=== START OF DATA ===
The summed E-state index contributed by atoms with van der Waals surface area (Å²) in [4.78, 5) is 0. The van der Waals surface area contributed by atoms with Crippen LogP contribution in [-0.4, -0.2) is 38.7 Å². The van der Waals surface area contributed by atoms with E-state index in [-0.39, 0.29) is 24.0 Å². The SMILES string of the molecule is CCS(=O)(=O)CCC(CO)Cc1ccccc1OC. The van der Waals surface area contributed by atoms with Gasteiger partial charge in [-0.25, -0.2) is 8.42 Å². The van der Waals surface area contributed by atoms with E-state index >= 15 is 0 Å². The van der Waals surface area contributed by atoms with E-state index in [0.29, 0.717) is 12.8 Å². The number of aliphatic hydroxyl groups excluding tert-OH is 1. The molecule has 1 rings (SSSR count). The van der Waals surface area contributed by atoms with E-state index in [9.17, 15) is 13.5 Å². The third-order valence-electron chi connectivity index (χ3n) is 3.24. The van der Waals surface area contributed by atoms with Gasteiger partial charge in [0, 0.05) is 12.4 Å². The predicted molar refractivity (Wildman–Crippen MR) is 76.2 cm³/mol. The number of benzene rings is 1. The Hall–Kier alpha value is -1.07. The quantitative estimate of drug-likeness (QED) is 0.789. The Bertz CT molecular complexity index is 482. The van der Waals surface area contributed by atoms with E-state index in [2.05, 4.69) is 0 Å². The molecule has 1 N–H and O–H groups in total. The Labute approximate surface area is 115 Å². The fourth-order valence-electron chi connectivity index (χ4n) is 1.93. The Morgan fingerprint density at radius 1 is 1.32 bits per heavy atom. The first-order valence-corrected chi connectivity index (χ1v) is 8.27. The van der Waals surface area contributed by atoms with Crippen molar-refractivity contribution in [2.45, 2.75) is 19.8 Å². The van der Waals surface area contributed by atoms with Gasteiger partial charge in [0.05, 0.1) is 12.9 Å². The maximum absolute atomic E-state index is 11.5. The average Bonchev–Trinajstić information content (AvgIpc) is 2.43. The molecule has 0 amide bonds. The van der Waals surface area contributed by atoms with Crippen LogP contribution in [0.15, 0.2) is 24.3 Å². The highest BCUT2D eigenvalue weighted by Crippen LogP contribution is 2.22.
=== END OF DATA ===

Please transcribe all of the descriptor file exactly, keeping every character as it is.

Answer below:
The summed E-state index contributed by atoms with van der Waals surface area (Å²) in [4.78, 5) is 0. The van der Waals surface area contributed by atoms with Crippen LogP contribution in [-0.4, -0.2) is 38.7 Å². The van der Waals surface area contributed by atoms with E-state index in [-0.39, 0.29) is 24.0 Å². The SMILES string of the molecule is CCS(=O)(=O)CCC(CO)Cc1ccccc1OC. The van der Waals surface area contributed by atoms with Gasteiger partial charge in [-0.25, -0.2) is 8.42 Å². The van der Waals surface area contributed by atoms with E-state index >= 15 is 0 Å². The van der Waals surface area contributed by atoms with E-state index in [0.29, 0.717) is 12.8 Å². The number of aliphatic hydroxyl groups excluding tert-OH is 1. The molecule has 1 rings (SSSR count). The van der Waals surface area contributed by atoms with E-state index in [9.17, 15) is 13.5 Å². The third-order valence-electron chi connectivity index (χ3n) is 3.24. The van der Waals surface area contributed by atoms with Gasteiger partial charge in [0, 0.05) is 12.4 Å². The predicted molar refractivity (Wildman–Crippen MR) is 76.2 cm³/mol. The number of benzene rings is 1. The Hall–Kier alpha value is -1.07. The quantitative estimate of drug-likeness (QED) is 0.789. The Bertz CT molecular complexity index is 482. The van der Waals surface area contributed by atoms with E-state index in [2.05, 4.69) is 0 Å². The molecule has 1 N–H and O–H groups in total. The Labute approximate surface area is 115 Å². The fourth-order valence-electron chi connectivity index (χ4n) is 1.93. The Morgan fingerprint density at radius 1 is 1.32 bits per heavy atom. The first-order valence-corrected chi connectivity index (χ1v) is 8.27. The van der Waals surface area contributed by atoms with Crippen molar-refractivity contribution in [2.45, 2.75) is 19.8 Å². The van der Waals surface area contributed by atoms with Gasteiger partial charge in [0.05, 0.1) is 12.9 Å². The maximum absolute atomic E-state index is 11.5. The average Bonchev–Trinajstić information content (AvgIpc) is 2.43. The molecule has 0 amide bonds. The van der Waals surface area contributed by atoms with Crippen LogP contribution in [0.15, 0.2) is 24.3 Å². The highest BCUT2D eigenvalue weighted by Crippen LogP contribution is 2.22.